Before we get into the ways you can differentiate your business from your competition, as the title suggests, I want to make it clear that price is not the only factor that comes into play.

Yes, being cheaper is a great way to convince customers to buy from your business, but being cheaper also comes with a long list of negatives such as low profit margins, and the need to make a much higher volume of sales to make your business profitable.

In some cases it is also not practical or possible to be cheaper than your competitors, particularly when your competitors are very large, very efficient, and have a lot of buying power. Imagine being a small hardware store and trying to compete on price with Bunnings.

You’re in business to make money, so let’s look at ways you can differentiate yourself from your competitors and become the first choice for clients.

The Power of Differentiation

Imagine you are looking for a childcare centre to send your child to. You’ve jumped online and found a list of centres that are all offering childcare services at similar prices. One centre however stands out from the large list of childcare centres in your local area.

The centre that stands out has a great looking website, a long list of great reviews on Google and very inviting branding making them look more professional and credible. They also offer fun karate lessons for their children and the educators run weekly french lessons. To ensure the children are receiving the best care possible they guarantee that every room in their centre has a qualified teacher looking after the children at a minimum level of bachelor’s degree. To make things more convenient for parents they also offer slightly longer operating hours so parents who get home from work later, or who have to travel a long distance from work can make it to pick their children up without rushing or leaving work early.

By offering services that are convenient and fun, and by promoting a sense of quality and professionalism, this childcare centre has helped themselves stand out from the pack and become a much better choice for parents within their local area.

This is the power of differentiation. Customers will pay more for a service if they feel the service offers more value than those of competitors.

How You Can Differentiate Your Business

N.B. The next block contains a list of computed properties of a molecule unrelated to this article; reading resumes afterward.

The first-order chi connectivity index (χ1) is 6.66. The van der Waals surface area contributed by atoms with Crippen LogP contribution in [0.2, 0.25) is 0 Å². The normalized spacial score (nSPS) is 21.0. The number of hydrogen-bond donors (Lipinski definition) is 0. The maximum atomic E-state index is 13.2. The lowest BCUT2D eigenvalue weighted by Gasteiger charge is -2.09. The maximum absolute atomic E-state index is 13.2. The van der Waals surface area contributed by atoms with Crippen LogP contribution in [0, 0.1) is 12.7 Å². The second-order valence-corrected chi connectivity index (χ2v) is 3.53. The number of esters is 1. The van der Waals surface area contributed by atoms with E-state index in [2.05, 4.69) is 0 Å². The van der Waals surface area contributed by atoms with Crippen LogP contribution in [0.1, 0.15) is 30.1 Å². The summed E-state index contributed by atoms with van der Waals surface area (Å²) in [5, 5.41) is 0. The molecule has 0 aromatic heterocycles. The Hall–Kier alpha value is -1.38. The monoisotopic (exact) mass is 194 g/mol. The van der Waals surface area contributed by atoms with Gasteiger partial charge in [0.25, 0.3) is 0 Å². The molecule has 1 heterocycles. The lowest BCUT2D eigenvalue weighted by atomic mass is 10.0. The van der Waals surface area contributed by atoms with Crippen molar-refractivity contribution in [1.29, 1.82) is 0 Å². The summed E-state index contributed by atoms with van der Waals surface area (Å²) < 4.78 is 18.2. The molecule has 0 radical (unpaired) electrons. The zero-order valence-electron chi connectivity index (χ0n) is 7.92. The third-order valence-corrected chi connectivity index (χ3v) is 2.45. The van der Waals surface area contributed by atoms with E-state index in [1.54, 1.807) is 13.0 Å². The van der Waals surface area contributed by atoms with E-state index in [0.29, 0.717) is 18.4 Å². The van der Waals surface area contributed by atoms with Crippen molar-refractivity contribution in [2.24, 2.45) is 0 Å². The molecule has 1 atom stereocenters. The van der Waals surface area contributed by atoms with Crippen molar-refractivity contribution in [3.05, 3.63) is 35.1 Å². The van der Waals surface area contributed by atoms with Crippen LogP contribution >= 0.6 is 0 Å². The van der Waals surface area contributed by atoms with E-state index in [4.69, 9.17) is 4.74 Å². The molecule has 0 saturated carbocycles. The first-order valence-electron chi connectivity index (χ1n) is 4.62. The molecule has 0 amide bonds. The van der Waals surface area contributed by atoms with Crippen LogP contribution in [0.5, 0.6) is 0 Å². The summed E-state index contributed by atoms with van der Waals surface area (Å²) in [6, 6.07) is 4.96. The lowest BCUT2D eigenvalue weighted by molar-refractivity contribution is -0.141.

There are many ways that businesses can differentiate themselves from their competition and these will change from business to business. Instead of looking at specific ways you can differentiate your business from your competitors, let’s look at two of the most common and most accessible types of differentiation to get your mind working and to help generate some ideas of your own.

Service Differentiation

Many businesses stand out from the pack in their industry through providing a more convenient, or more involved service. Effectively anything you can provide to your customers that makes using your business easier falls into this category.


A dry cleaner may offer a pickup or delivery service allowing clients to have their dirty laundry picked up from their workplace and then have it delivered back to them the next day. This takes the hassle out of driving to the dry cleaner to drop off and pick up their clothes, making the whole experience very efficient and very easy.

Even if the dry cleaner charges a small fee for this service, many customers will be willing to pay for the convenience. Offering this service allows the dry cleaner to make a bit more money off each order, makes life easier for the customer, and ultimately gives the dry cleaner a leg up over its competitors who make customers drop off their own clothes.

Reputation & Relationship Differentiation

For a customer to buy from a business they must first trust the business. Building trust is a great way to get an edge over your competitors, but is often hard to build when a customer has only recently been introduced to your business.